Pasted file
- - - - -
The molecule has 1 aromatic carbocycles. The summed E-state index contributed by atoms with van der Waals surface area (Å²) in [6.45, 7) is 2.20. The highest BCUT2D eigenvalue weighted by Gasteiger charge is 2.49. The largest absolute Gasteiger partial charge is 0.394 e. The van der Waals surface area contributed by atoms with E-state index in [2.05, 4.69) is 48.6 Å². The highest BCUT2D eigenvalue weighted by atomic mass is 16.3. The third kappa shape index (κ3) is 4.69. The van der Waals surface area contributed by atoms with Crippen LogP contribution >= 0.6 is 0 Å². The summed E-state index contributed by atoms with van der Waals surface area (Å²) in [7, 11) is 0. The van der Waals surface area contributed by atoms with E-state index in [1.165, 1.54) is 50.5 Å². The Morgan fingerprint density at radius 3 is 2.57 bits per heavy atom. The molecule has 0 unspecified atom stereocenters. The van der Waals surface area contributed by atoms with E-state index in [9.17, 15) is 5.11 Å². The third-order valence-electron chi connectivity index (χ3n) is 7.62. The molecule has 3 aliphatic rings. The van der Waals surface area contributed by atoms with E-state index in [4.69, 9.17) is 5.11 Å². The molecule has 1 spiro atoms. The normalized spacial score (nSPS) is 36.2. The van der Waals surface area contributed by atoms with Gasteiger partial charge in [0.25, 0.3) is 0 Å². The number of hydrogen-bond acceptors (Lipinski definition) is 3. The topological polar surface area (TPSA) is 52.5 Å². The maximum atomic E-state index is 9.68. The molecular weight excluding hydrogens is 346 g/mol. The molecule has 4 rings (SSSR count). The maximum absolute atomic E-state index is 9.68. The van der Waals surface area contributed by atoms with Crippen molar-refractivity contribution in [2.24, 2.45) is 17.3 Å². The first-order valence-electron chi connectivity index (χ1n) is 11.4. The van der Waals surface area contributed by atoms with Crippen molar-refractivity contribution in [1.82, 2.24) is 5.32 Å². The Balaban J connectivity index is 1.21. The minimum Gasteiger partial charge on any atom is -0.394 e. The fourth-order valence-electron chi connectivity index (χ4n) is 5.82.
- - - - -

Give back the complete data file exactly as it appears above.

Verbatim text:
The molecule has 1 aromatic carbocycles. The summed E-state index contributed by atoms with van der Waals surface area (Å²) in [6.45, 7) is 2.20. The highest BCUT2D eigenvalue weighted by Gasteiger charge is 2.49. The largest absolute Gasteiger partial charge is 0.394 e. The van der Waals surface area contributed by atoms with E-state index in [2.05, 4.69) is 48.6 Å². The highest BCUT2D eigenvalue weighted by atomic mass is 16.3. The third kappa shape index (κ3) is 4.69. The van der Waals surface area contributed by atoms with Crippen LogP contribution >= 0.6 is 0 Å². The summed E-state index contributed by atoms with van der Waals surface area (Å²) in [7, 11) is 0. The van der Waals surface area contributed by atoms with E-state index in [1.165, 1.54) is 50.5 Å². The Morgan fingerprint density at radius 3 is 2.57 bits per heavy atom. The molecule has 0 unspecified atom stereocenters. The van der Waals surface area contributed by atoms with E-state index in [9.17, 15) is 5.11 Å². The third-order valence-electron chi connectivity index (χ3n) is 7.62. The molecule has 3 aliphatic rings. The van der Waals surface area contributed by atoms with E-state index in [4.69, 9.17) is 5.11 Å². The molecule has 1 spiro atoms. The normalized spacial score (nSPS) is 36.2. The van der Waals surface area contributed by atoms with Gasteiger partial charge in [0.25, 0.3) is 0 Å². The number of hydrogen-bond acceptors (Lipinski definition) is 3. The topological polar surface area (TPSA) is 52.5 Å². The maximum atomic E-state index is 9.68. The molecular weight excluding hydrogens is 346 g/mol. The molecule has 4 rings (SSSR count). The maximum absolute atomic E-state index is 9.68. The van der Waals surface area contributed by atoms with Crippen molar-refractivity contribution in [2.24, 2.45) is 17.3 Å². The first-order valence-electron chi connectivity index (χ1n) is 11.4. The van der Waals surface area contributed by atoms with Crippen molar-refractivity contribution in [1.82, 2.24) is 5.32 Å². The Balaban J connectivity index is 1.21. The minimum Gasteiger partial charge on any atom is -0.394 e. The fourth-order valence-electron chi connectivity index (χ4n) is 5.82.